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Be The Tabernacle

November 21, AD2014

Can the infinite and eternal God become small enough to fit inside of us, body, blood, soul and divinity?  The ENTIRE Christ, not an abstract omnipresence.

If you are a Christian, the answer should be a resounding “Yes!”  Mary was the first person to experience this personal and miraculous relationship with Christ.

In the sixth month the angel Gabriel was sent from God to a city of Galilee named Nazareth, to a virgin betrothed to a man whose name was Joseph, of the house of David; and the virgin’s name was Mary. And he came to her and said, “Hail, full of grace, the Lord is with you!” And behold, you will conceive in your womb and bear a son, and you shall call his name Jesus. And the angel said to her, “The Holy Spirit will come upon you, and the power of the Most High will overshadow you; therefore the child to be born will be called holy, the Son of God.” (Luke 1:26-28, 31, 35)

Thus, a created being became a living tabernacle of the Lord. Like the Ark of the Covenant of old, Mary, the fulfillment of the Ark, took the joy, power and presence of the Lord wherever she went.

In those days Mary arose and went with haste into the hill country, to a city of Judah, and she entered the house of Zechariah and greeted Elizabeth. And when Elizabeth heard the greeting of Mary, the babe leaped in her womb; and Elizabeth was filled with the Holy Spirit and she exclaimed with a loud cry, “Blessed are you among women, and blessed is the fruit of your womb! And why is this granted me, that the mother of my Lord should come to me? For behold, when the voice of your greeting came to my ears, the babe in my womb leaped for joy.” (Luke 1:39-44)

The Incarnation was a one-time event 2,000 years ago. But is it over? Jesus said “no.”

“Go therefore and make disciples of all nations, baptizing them in the name of the Father and of the Son and of the Holy Spirit, teaching them to observe all that I have commanded you; and lo, I am with you always, to the close of the age.” (Matthew 28:19-20)

The Word became flesh and dwelt among us. He became our bread to stay with us. It’s no coincidence that He chose to be born in Bethlehem — the House of Bread.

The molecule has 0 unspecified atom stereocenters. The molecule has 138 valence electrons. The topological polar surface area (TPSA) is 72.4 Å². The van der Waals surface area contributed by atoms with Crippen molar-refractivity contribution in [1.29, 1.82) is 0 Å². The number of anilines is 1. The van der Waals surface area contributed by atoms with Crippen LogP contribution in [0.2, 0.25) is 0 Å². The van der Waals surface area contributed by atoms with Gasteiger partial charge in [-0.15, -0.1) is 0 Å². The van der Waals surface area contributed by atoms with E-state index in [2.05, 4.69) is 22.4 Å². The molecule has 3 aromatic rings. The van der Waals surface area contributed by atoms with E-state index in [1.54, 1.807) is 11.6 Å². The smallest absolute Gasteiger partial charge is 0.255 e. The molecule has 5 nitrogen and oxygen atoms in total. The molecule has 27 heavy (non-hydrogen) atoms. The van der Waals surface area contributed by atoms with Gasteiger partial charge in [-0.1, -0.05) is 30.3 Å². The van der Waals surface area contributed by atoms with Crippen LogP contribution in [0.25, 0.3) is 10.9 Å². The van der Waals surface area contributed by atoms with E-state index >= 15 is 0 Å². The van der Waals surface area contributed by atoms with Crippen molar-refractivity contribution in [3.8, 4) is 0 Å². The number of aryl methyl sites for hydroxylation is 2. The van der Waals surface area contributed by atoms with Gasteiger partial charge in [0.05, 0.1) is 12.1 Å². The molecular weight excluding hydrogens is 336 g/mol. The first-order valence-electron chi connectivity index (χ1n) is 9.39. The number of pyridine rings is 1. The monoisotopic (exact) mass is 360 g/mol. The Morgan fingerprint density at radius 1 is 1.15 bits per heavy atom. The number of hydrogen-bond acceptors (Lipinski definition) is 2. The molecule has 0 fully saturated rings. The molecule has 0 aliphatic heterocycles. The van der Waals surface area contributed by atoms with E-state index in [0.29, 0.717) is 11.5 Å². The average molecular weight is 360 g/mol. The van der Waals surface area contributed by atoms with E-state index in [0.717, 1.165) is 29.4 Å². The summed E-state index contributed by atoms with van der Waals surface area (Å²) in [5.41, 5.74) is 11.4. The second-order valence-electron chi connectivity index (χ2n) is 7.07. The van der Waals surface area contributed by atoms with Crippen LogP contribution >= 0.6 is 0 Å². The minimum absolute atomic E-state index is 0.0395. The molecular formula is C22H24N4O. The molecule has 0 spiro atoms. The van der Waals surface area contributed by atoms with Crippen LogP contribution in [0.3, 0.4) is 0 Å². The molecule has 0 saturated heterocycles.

In a certain sense Mary lived her Eucharistic faith even before the Institution of the Eucharist, by the very fact that she offered her virginal womb for the Incarnation of God’s Word. The Eucharist, while commemorating the passion and resurrection, is also in continuity with the incarnation. At the Annunciation Mary conceived the Son of God in the physical reality of his body and blood, thus anticipating within herself what to some degree happens sacramentally in every believer who receives, under the signs of bread and wine, the Lord’s body and blood.

This Advent, let us focus on preparing the way of the Lord into our bodies and souls by going to confession so that we can make straight His path. In the Holy Eucharist, we become living tabernacles of the Lord. We are called to bring Christ to each other. By receiving Him, body, blood, soul and divinity we can help another’s soul leap for joy.

Photography: See our Photographers page.

About the Author:

A cradle Catholic and married father of 2 sons. An Assistant Professor of Psychiatry in Detroit, MI whose responsibilities include the formation of resident psychiatrists and junior medical students preparing for a career in medicine.

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  • Beautiful! Thank you so much for sharing!

  • Trisha

    Great Job and easy to read. I too found I would love to hear more.

  • Kevin Aldrich

    This would make a great little homily!

  • Guy McClung

    Dear Dr Victor, Great article, thank you. You may want to consider a longer piece or even book about your insights: eg : THE THEOLOGY OF THE BODY AS TABERNACLE. I look back on years ago – eg when in military service – and some of the downright foul language I used regularly – and then juxtapose that with, in that same mouth, receiving Our Lord. I was a “Christ-bearer”, but from that same “tabernacle” issued words not fit for the sewer. I am trying not to utter anything I would not say in the presence of Him. Guy McClung, San Antonio